By HOPE YEN
Republicans rallied behind House Speaker Dennis Hastert this weekend as they tried to present a united front to deal with the congressional page sex scandal that’s rocked the GOP a month before midterm elections.
A claim by Rep. Adam Putnam, R-Fla., that "the dirty laundry in our conference is gone" may be premature.
Putnam sat in for New York Rep. Tom Reynolds, who canceled an appearance on ABC’s "This Week" because, said an aide, he was suffering from a "flu-like" ailment. Reynolds is facing a tough re-election fight against Democrat Jack Davis.
Reynolds has been criticized by Democrats who say he did too little to protect a male teenage page from Rep. Mark Foley, the Florida Republican who resigned Sept. 29 after disclosure of his inappropriate electronic messages to former congressional pages. Foley is now under investigation by federal and Florida authorities.
Putnam, who heads the Republican Policy Committee, sought to make the case that Hastert’s office "acted proactively, they acted aggressively, and within hours of the explicit e-mails coming to light, they demanded Foley’s resignation."
"The dirty laundry in our conference is gone," he said.
But the problems still surround the Foley case. One Republican lawmaker said Sunday that those who participated in a cover-up would have to resign.
"Anybody that hindered this in any kind of way, tried to step in the way of hiding this, covering it up, is going to have to step down. Whoever that is," said Rep. Tom Davis, R-Va.
The House ethics committee is investigating the matter. If it finds evidence of a cover-up, the punishment could range from a mild rebuke in a committee report to a House vote of censure or expulsion.
Rep. Patrick McHenry, R-N.C., said Democrats should be investigated to see whether they leaked the explicit e-mails to gain a political advantage before the elections, although the lawmaker acknowledged he had no evidence indicating that was the case.
Responded Rep. Charles Rangel, D-N.Y.: "I think it’s ridiculous. But if I was in a bind, as the Republicans are now, I guess I would be reaching for straws. But it’s sad."
Hastert, R-Ill., last week tried to blame the Democrats and the media for leaking the story then accepted responsibility but resisted pressure to resign over his handling of the scandal.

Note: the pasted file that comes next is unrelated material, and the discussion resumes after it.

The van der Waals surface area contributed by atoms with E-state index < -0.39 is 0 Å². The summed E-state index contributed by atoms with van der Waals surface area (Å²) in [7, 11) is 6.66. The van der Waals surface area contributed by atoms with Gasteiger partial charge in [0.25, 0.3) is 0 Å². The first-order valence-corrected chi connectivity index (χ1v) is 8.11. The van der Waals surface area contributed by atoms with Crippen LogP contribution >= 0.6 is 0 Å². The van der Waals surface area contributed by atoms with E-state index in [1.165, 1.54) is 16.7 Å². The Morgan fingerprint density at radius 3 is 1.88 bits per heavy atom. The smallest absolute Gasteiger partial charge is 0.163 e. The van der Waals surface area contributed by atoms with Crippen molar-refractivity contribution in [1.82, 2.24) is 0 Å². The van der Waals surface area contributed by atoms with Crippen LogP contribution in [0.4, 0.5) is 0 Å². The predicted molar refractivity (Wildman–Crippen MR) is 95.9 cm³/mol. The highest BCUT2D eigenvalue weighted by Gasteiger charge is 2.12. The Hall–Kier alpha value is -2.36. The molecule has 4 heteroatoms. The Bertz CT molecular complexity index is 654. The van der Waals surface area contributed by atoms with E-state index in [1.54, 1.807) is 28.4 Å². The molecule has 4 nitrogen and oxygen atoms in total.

"There’s been a lot of ducking and dodging and diving and weaving," said Rep. Ray LaHood, R-Ill. "There is a lot of fingerpointing that had gone on earlier in the week, but I do think people are behind the speaker now."
Republicans have mixed views on the upcoming elections.
"This is going to be the most difficult 30 days in the last 12 years that we’ve been the majority party," LaHood said. The GOP took power after the 1994 election.
Putnam said voters are more focused on an improving economy as well as Iraq and the fight against terrorism, although the page scandal will have an effect.
"It certainly has put members all across the country in the position of having to answer uncomfortable questions about tawdry deeds by a former colleague," he said.
Because of the scandal, Davis said "there’s no oxygen" for issues that are important to people and that’s hurting Republicans. He called 30 days an eternity in politics but that "it’s a tough lift right now. … There are so many races in the margins."
Almost half of Americans surveyed in a recent Associated Press-Ipsos poll said recent disclosures of corruption and scandal will be extremely or very important to their vote.
Also, more than half of those surveyed in a Newsweek poll released this weekend believe Hastert tried to cover up news of Foley’s messages to the pages. That poll gives Democrats the advantage on handling moral values, normally a Republican strong point.
On the day after Foley resigned, Reynolds said he had told Hastert months ago about concerns that Foley had sent inappropriate messages once Reynolds became aware of them.
Hastert since has insisted he was not aware of the charges until more recently. Reynolds, meanwhile, now says he cannot remember exactly when he learned of Foley’s e-mails or when he told Hastert about them.
Reynolds began an ad campaign Saturday in which he apologized for not doing more.
"Nobody’s angrier and more disappointed that I didn’t catch his lies," Reynolds says. "I trusted that others had investigated. Looking back, more should have been done, and for that, I am sorry."
Putnam was on ABC, McHenry and Rangel appeared on CNN’s "Late Edition," Davis and LaHood were on CBS’ "Face the Nation."
Copyright © 2006 The Associated Press